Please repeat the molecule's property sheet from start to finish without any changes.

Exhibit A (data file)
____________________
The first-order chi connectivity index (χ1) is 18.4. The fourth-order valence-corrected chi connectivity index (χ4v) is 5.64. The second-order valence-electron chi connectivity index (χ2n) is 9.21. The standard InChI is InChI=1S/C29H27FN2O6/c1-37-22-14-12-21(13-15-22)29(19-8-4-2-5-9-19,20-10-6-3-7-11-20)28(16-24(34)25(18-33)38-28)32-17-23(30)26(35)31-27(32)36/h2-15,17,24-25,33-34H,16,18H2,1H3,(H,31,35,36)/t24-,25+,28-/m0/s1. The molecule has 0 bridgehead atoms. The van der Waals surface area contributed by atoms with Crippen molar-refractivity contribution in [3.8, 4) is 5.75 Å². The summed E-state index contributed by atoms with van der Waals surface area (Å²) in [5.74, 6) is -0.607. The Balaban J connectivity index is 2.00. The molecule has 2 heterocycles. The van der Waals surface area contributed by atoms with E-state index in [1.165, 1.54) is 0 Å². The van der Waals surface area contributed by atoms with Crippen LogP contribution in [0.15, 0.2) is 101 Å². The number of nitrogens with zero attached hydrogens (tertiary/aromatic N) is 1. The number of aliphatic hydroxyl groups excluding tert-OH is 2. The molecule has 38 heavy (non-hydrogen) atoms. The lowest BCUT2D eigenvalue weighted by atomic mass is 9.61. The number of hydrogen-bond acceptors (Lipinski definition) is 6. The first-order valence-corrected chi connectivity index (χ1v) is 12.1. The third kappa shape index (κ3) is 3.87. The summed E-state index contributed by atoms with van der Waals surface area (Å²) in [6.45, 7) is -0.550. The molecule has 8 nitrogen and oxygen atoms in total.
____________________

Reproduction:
The first-order chi connectivity index (χ1) is 18.4. The fourth-order valence-corrected chi connectivity index (χ4v) is 5.64. The second-order valence-electron chi connectivity index (χ2n) is 9.21. The standard InChI is InChI=1S/C29H27FN2O6/c1-37-22-14-12-21(13-15-22)29(19-8-4-2-5-9-19,20-10-6-3-7-11-20)28(16-24(34)25(18-33)38-28)32-17-23(30)26(35)31-27(32)36/h2-15,17,24-25,33-34H,16,18H2,1H3,(H,31,35,36)/t24-,25+,28-/m0/s1. The molecule has 0 bridgehead atoms. The van der Waals surface area contributed by atoms with Crippen molar-refractivity contribution in [3.8, 4) is 5.75 Å². The summed E-state index contributed by atoms with van der Waals surface area (Å²) in [5.74, 6) is -0.607. The Balaban J connectivity index is 2.00. The molecule has 2 heterocycles. The van der Waals surface area contributed by atoms with E-state index in [1.165, 1.54) is 0 Å². The van der Waals surface area contributed by atoms with Crippen LogP contribution in [0.15, 0.2) is 101 Å². The number of nitrogens with zero attached hydrogens (tertiary/aromatic N) is 1. The number of aliphatic hydroxyl groups excluding tert-OH is 2. The molecule has 38 heavy (non-hydrogen) atoms. The lowest BCUT2D eigenvalue weighted by atomic mass is 9.61. The number of hydrogen-bond acceptors (Lipinski definition) is 6. The first-order valence-corrected chi connectivity index (χ1v) is 12.1. The third kappa shape index (κ3) is 3.87. The summed E-state index contributed by atoms with van der Waals surface area (Å²) in [6.45, 7) is -0.550. The molecule has 8 nitrogen and oxygen atoms in total.